Brad Evans is not only the captain of Sounders FC, his ability to play virtually every position makes him invaluable. But an injury leaves his availability in question entering Sunday’s home game against Dallas.
Sounders captain Brad Evans is a positional chameleon, a player able to adjust to just about every role on the field.
This season for Seattle, Evans has plugged holes from central defense to outside midfielder. He’s filled in for Osvaldo Alonso as a shield for the back line, and pushed forward as an attacking threat on the wing. When Leo Gonzalez was injured in the first half of Seattle’s playoff victory over the Los Angeles Galaxy on Wednesday, Evans shifted to left back for the first time this year.
“You put him up top, he might get more goals than me,” forward Chad Barrett joked Friday.
Seattle’s most capable replacement is also one of its most irreplaceable players — which is why the hamstring injury Evans suffered ahead of Sunday’s Western Conference final against FC Dallas at CenturyLink Field is such a significant concern.
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Evans’ comprehensive performance against the Galaxy helped underline his value.
“He leads by example,” Barrett said. “That’s why he is who he is and why we respect him so much on this team. That’s why he’s the captain.”
When Gonzalez first limped off the field in the 36th minute, it looked as if rookie Oniel Fisher would make his first career postseason appearance — at least until Evans sprinted to the sideline offering to push out wide. On came center back Zach Scott instead. And though Seattle’s old-timey back line creaked and groaned, it held the rest of the way.
“Zach has done wonders against L.A. in the past,” Evans said with a shrug after the game, “so you just play at left back and do what you can for the team.”
Despite being a right-footed player forced onto the left side, Evans looked like a natural. He was able to both hustle up the sideline to help out the attack and corral L.A.’s star goal-scorers.
“He’s a guy who, tactically, is pretty sound,” Seattle coach Sigi Schmid said. “As a result, he can slide into different positions. He’ll play that position like it should be played.”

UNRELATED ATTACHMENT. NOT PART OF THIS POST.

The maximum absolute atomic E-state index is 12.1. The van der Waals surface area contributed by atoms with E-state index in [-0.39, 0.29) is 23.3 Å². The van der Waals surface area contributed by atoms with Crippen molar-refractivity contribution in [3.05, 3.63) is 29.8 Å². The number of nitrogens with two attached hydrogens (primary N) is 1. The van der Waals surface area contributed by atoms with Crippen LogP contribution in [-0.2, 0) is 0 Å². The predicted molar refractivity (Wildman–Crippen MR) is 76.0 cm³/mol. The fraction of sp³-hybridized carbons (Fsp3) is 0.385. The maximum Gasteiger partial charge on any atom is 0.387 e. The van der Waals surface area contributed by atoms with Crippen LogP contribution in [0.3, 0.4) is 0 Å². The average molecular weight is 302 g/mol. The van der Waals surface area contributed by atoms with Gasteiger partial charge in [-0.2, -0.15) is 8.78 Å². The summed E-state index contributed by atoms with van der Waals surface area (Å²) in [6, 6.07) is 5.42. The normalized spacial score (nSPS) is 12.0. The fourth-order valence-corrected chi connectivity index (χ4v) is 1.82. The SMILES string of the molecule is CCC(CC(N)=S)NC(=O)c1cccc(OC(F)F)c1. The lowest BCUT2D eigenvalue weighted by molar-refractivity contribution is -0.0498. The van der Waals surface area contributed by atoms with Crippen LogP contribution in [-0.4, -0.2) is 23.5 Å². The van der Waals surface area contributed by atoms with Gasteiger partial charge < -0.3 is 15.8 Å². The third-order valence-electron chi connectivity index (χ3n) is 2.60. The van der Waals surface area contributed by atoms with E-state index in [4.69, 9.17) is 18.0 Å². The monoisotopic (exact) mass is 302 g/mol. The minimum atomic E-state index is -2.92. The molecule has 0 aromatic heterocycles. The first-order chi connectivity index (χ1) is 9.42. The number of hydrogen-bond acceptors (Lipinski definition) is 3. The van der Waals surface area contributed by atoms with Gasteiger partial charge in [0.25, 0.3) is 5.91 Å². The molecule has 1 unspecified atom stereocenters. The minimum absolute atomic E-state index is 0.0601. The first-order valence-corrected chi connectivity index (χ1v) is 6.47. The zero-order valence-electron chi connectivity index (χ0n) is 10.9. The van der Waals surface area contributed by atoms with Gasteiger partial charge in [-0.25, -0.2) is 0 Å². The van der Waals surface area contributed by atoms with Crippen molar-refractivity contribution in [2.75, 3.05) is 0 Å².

Adds Barrett: “He’s just a very smart player. He knows how to play within his position, knows not to take unnecessary risks. That’s why Sigi is so comfortable putting him back there, because he knows when the pressure gets tough, he’s not going to buckle.”
Schmid’s only critique of Evans’ performance Wednesday was that his captain made one too many runs up the flank.
“Maybe then, he might not have pulled up at the end,” Schmid said. “But he played the position the way he knows how.”
Evans isn’t the only Sounder listed on the updated injury report. He, Alonso, Gonzalez, Nelson Valdez, Marco Pappa and Andreas Ivanschitz all are hobbling from one affliction or another.
Alonso would seem to be the most doubtful for Sunday, with Schmid clarifying that the midfielder has a groin injury, but none of the injured has been ruled out of the first leg of the conference semifinals.
“All of our injuries are day-to-day,” Schmid said. “At this point, when you’re in the playoffs, you can’t really look at timelines. Guys are going to say they’re ready to go or not ready to go.”
An educated guess, in order of how likely each is to play on Sunday: Ivanschitz, Pappa, Valdez, Evans, Gonzalez, Alonso.
• Because MLS reseeds following the knockout round, Seattle didn’t learn its conference semifinal opponent until the final kick of Portland and Kansas City’s epic 11-round shootout Thursday night at Providence Park.
And though top-seeded Dallas enters the postseason with far more momentum than second-seed Vancouver, to hear Schmid tell it, there wasn’t much difference between the opponents the Sounders ultimately drew.
“They’re both teams with similar traits,” Schmid said. “They both play a 4-2-3-1 and both rely on fast wingers. They both look to counterattack. … It just means we’ve got a further flight.”